Throughout all of Thanksgiving break, I wondered how real my life at college is. Cooking dinner while my friends sat around the kitchen laughing made it feel like I’d never left, like I had imagined moving out. But as soon as I landed back in St. Louis, I realized that my life here is far from fake because More…
While frantically fanning the smoke alarm with a Wheat Thins box I thought, “third day of orientation and I’m already learning something.” That something was that you should never put an English Muffin in the microwave for longer than a minute. I also learned to always wear shoes when you leave your room because chances are, if you’re like me, you will
days—that I got locked out).
I learned that you should just sign up for every club that sounds even a little bit interesting because (a) you can always un-sign up and (b) they have free food at the meetings.
I learned to actually read the label More…
Before starting, I heard countless warnings about the difficulty of college. I walked into my first class fully expecting a cruel, heartless professor and incredibly complicated work. After all, the favorite line of some BSGE teachers is: “In college, the professors won’t care about you at all.”
I’ve only had caring professors. Professor Welman brought in More…
The Bacc Rag experienced its first taste of controversy in April. Our right to free speech (and our right to make a joke) was ignored when the issues were collected. But I am grateful it happened because it gave me a moment to reflect on the amazing opportunity that I have had working on this newspaper at BSGE. Over the past six years, many, many people have been extremely supportive.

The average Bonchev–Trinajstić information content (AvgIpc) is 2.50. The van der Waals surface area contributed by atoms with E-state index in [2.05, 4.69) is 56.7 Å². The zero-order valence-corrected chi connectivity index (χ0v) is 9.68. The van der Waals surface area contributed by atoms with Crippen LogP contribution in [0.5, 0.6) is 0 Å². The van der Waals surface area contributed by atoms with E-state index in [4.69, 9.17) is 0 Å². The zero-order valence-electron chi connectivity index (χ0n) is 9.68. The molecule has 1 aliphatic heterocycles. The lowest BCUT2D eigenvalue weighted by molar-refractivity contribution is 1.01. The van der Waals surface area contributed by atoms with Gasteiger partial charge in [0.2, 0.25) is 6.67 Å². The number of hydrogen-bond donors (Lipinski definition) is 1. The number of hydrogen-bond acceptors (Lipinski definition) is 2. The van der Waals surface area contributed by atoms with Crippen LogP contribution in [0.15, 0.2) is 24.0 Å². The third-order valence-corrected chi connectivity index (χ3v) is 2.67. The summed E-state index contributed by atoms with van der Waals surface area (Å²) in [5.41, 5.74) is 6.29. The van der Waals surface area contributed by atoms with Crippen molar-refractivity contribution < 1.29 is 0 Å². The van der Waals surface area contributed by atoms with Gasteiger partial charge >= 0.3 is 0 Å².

When Kristen Spang, Nathan Nikolic and I first approached then-principal Bill Stroud about creating a newspaper for the seventh grade he didn’t hesitate. Mr. Aly Lakhaney signed on as adviser. The “Popcorn Weekly” was born and distributed (kinda) weekly for two years. In the 100th issue, we announced that we would become “The Bacc Rag,” a tabloid-sized, school-wide newspaper.
Not once did someone question (at least not to our faces) whether More…
“Don’t be a little girl about it,” senior Meghan McCullough advises juniors, “do anything and everything you have to do to get in.” Another student urges future college applicants to “think realistically” and many seniors stressed avoiding procrastination and starting the process as early as possible.
About 52% of 2011 seniors said they feel they did not do everything they could do to get into the best school possible. Senior Erica Llanera recommends students “always be proactive about the demands of a college application, ask questions, do research, be aware.” Another senior, Sarah Diaz, says “finish things before deadlines” because it “gives you a chance to revise. A lot.” More…
On May 1st (or earlier for the non-procrastinators) seniors across the country sent in their enrollment deposits, securing a spot in the freshman class at the college of their choice. But some students played the dangerous game of double depositing.